I may make it through my entire list of agents and not get a single bite on the hook, no matter how I change the query. That's why I'm writing the next book. My new novel is urban fantasy, which is HUGE right now (thanks, Twilight, though honestly the genre was growing in popularity even before Twilight hit). Plus I think the plot is pretty cool. The new book is about a woman who smuggles contraband through a demon-infested universe parallel to the real world (hook!), and I'm having a lot of fun writing it. And IF I get an agent based on the strength of the new book, I'll have the old book to whip out as well. Look, another manuscript already completed! Can't hurt.
Question: why don't you work on the sequel to the book you're currently querying?
Answer: actually, I've got a very rough first draft of the sequel already done. I did it while I was waiting for my beta readers to finish the manuscript of the finished book. However, I'm not going any further down that road for now, because if you can't sell the first book in the series, you sure can't sell the second.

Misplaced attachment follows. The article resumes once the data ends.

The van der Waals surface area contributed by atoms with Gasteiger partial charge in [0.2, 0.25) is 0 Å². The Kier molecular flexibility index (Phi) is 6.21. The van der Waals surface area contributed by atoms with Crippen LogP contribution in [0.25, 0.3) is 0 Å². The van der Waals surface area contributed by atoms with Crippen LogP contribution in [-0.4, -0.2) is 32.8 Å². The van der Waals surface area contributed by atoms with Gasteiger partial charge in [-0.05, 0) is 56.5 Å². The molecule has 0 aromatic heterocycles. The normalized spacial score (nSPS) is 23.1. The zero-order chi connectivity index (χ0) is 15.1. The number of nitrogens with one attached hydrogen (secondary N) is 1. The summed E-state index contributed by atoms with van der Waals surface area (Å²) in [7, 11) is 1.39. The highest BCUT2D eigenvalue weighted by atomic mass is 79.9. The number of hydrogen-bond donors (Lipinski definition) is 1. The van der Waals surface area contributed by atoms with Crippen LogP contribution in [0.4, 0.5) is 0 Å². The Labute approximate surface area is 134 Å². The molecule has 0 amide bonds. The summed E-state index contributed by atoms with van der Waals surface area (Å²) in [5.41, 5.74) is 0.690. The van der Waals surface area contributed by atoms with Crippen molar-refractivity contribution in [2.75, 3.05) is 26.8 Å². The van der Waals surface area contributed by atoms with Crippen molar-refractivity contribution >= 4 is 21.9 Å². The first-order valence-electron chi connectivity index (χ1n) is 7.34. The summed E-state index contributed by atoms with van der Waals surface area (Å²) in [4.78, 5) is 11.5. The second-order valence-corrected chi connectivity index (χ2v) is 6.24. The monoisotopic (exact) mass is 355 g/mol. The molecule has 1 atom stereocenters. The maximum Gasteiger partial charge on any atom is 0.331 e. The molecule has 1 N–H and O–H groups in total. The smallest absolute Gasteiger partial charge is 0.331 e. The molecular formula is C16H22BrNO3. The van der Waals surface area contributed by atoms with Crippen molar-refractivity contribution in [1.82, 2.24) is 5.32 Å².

Lesson: your best bet is to work on something that you can query when it's completed.
We have to take a brief moment here at the end to mention self publishing. As in, why don't you self publish? 15 years ago the answer to that question would be: "because self-publishing is a vanity project that will cost more than it makes, and isn't taken seriously by anyone in the business". The internet has changed that answer dramatically. Print sales are declining and the e-book business is beginning to soar. With the popularity of Kindles and similar e-readers, self publishing is becoming more and more of a viable option for writers.